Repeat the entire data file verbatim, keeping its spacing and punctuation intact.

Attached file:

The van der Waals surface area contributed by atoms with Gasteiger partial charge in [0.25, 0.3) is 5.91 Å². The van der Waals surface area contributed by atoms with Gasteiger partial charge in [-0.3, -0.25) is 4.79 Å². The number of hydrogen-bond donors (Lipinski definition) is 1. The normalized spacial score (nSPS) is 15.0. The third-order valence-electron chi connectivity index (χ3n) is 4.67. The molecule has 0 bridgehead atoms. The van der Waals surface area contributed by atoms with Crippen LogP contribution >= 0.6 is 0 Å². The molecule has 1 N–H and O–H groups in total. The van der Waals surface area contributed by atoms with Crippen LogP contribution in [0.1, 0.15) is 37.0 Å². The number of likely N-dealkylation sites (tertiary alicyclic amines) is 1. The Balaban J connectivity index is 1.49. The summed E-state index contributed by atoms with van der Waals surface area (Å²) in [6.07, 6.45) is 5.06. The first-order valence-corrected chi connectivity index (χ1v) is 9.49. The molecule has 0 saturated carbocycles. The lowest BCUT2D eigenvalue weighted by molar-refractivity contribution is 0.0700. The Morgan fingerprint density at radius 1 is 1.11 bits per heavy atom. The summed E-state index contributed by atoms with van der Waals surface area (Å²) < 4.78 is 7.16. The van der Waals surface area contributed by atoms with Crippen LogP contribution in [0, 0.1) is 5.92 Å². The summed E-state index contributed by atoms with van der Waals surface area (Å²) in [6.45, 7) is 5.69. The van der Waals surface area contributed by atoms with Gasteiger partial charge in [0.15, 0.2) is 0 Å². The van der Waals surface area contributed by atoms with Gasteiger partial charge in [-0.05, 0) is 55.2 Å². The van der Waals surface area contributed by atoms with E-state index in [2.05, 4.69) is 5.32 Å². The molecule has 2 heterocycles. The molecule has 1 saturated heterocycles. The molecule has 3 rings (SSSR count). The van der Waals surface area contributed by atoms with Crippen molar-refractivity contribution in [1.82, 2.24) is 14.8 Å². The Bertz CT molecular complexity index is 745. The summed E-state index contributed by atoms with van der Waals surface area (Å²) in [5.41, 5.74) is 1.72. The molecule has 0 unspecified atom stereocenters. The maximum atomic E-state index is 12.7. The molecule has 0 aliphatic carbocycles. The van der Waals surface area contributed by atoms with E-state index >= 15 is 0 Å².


The van der Waals surface area contributed by atoms with Gasteiger partial charge in [0.25, 0.3) is 5.91 Å². The van der Waals surface area contributed by atoms with Gasteiger partial charge in [-0.3, -0.25) is 4.79 Å². The number of hydrogen-bond donors (Lipinski definition) is 1. The normalized spacial score (nSPS) is 15.0. The third-order valence-electron chi connectivity index (χ3n) is 4.67. The molecule has 0 bridgehead atoms. The van der Waals surface area contributed by atoms with Crippen LogP contribution >= 0.6 is 0 Å². The molecule has 1 N–H and O–H groups in total. The van der Waals surface area contributed by atoms with Crippen LogP contribution in [0.1, 0.15) is 37.0 Å². The number of likely N-dealkylation sites (tertiary alicyclic amines) is 1. The Balaban J connectivity index is 1.49. The summed E-state index contributed by atoms with van der Waals surface area (Å²) in [6.07, 6.45) is 5.06. The first-order valence-corrected chi connectivity index (χ1v) is 9.49. The molecule has 0 saturated carbocycles. The lowest BCUT2D eigenvalue weighted by molar-refractivity contribution is 0.0700. The Morgan fingerprint density at radius 1 is 1.11 bits per heavy atom. The summed E-state index contributed by atoms with van der Waals surface area (Å²) < 4.78 is 7.16. The van der Waals surface area contributed by atoms with Crippen LogP contribution in [0, 0.1) is 5.92 Å². The summed E-state index contributed by atoms with van der Waals surface area (Å²) in [6.45, 7) is 5.69. The van der Waals surface area contributed by atoms with Gasteiger partial charge in [0.15, 0.2) is 0 Å². The van der Waals surface area contributed by atoms with Gasteiger partial charge in [-0.05, 0) is 55.2 Å². The van der Waals surface area contributed by atoms with E-state index in [2.05, 4.69) is 5.32 Å². The molecule has 2 heterocycles. The molecule has 1 saturated heterocycles. The molecule has 3 rings (SSSR count). The van der Waals surface area contributed by atoms with Crippen molar-refractivity contribution in [1.82, 2.24) is 14.8 Å². The Bertz CT molecular complexity index is 745. The summed E-state index contributed by atoms with van der Waals surface area (Å²) in [5.41, 5.74) is 1.72. The molecule has 0 unspecified atom stereocenters. The maximum atomic E-state index is 12.7. The molecule has 0 aliphatic carbocycles. The van der Waals surface area contributed by atoms with E-state index >= 15 is 0 Å².